Lesley Hannah, Partner at legal firm Hausfeld & Co LLP, who is leading the litigation, said:
“In Britain and elsewhere, Google dominates the Android smartphone market and uses that dominance to restrict competition and charge excessive and unfair app store fees that are out of all proportion to the cost of providing those services.
“Thankfully, we have robust competition laws to protect consumers, and a collective proceedings regime to vindicate their rights, and we are looking forward to working with Liz Coll in holding Google to account for its unlawful conduct.”
The legal claim applies to most popular apps on the Google Play Store, including Roblox, Candy Crush Saga, Tinder and many others, that require payment at point of download, subscription payments, or allow for in-app purchases. It does not apply to apps providing “physical goods or services that will be consumed outside of the app”. These include Deliveroo and Uber, which are not required to use Google’s payments system or pay Google the disputed 30% commission.
Affected app purchasers, on whose behalf the collective action is brought, will not pay costs or fees to participate in this legal action, which is being funded by Vannin Capital, a global litigation funder. The action is insured, which means that class members have no financial risk in relation to the claim.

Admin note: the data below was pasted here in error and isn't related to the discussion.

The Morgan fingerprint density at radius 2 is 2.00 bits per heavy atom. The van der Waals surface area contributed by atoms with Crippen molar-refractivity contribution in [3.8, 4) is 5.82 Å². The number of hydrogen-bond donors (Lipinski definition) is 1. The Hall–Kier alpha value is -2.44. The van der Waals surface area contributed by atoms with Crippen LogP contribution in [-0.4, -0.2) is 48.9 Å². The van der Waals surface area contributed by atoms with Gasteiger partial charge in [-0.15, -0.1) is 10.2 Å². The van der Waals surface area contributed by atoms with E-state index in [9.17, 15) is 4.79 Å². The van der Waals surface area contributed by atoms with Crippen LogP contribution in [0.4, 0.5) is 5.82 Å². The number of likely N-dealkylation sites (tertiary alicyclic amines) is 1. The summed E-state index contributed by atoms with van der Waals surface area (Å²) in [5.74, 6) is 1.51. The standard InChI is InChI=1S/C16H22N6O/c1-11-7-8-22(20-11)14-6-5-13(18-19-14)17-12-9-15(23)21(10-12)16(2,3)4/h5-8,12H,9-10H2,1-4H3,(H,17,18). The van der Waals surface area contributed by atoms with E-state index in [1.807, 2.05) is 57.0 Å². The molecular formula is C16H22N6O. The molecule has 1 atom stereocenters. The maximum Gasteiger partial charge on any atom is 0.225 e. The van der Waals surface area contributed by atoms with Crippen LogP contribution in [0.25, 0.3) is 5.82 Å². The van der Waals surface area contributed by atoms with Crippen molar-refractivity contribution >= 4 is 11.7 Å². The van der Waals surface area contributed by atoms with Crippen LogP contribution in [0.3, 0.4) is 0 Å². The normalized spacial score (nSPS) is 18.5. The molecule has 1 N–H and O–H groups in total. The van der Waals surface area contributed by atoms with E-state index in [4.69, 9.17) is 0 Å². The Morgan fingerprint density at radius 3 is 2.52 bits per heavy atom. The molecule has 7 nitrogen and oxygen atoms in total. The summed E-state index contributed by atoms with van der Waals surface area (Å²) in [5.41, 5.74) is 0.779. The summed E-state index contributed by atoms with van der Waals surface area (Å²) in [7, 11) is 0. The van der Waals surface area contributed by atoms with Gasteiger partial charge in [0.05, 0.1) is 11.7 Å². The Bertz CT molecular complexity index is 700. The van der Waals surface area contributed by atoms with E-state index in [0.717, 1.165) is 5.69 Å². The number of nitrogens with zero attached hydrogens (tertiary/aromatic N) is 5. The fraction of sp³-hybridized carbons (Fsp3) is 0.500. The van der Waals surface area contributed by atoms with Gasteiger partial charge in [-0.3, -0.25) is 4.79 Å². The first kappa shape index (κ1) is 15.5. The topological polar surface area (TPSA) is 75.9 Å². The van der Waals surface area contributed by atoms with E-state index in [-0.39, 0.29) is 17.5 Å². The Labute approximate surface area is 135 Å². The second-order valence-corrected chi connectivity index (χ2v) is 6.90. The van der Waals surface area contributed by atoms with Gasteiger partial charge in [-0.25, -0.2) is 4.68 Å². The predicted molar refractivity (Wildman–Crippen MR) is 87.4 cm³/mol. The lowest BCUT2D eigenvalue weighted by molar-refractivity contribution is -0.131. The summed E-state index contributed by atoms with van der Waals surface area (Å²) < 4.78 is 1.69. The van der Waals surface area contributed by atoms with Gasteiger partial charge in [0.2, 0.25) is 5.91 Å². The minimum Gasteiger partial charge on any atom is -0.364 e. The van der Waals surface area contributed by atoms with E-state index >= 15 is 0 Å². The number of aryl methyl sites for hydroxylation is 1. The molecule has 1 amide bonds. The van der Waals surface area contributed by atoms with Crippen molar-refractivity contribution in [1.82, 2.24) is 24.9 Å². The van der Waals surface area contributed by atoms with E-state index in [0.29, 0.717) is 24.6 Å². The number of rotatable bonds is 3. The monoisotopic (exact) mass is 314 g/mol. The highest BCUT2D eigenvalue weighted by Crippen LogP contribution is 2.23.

Liz Coll is represented by Hausfeld & Co LLP, and Mark Hoskins QC and Aaron Khan of Brick Court and Ronit Kreisberger QC and Michael Armitage of Monckton Chambers.
Ms Coll is also advised on the claim by a consultative group with expertise and experience in group claims management, the payments industry, and consumer rights. This group consists of Sir Gerald Barling, a retired judge and formerly the President of the UK Competition Appeal Tribunal; Dr Christine Riefa, a leading academic specialising in consumer law; and Aidene Walsh, an expert with 20 years’ experience in the payments industry.
Notes for Editors
Hausfeld is a leading law firm which specialises in global competition litigation with 12 offices in Europe and the US. The firm possesses significant experience representing claimants in all aspects of collective redress and group claims, including abuse of dominance litigation against Big Tech and other large corporates.
The firm pioneered the Trucks Cartel litigation in the UK, Germany and the Netherlands. It has acted on some of the most complex damages claims of the last decade: on the “Interchange Fee” litigation against Visa and Mastercard, in “Google Shopping” claims on behalf of price comparison websites against Google; against six financial institutions over their participation in unlawful price-fixing of the foreign exchange currency markets; and against Marriott International, YouTube and Facebook in data breach litigations.
In May 2021, Hausfeld announced it was assisting a separate collective action at the Competition Appeal Tribunal against Apple, led by Dr Rachael Kent on behalf of up to 19.6 million UK iPhone and iPad users, alleging anti-competitive practices and excessive charging with respect to Apple’s App Store.
Conal Walsh / Amy Murphy / Andreas Grueter, Palatine Communications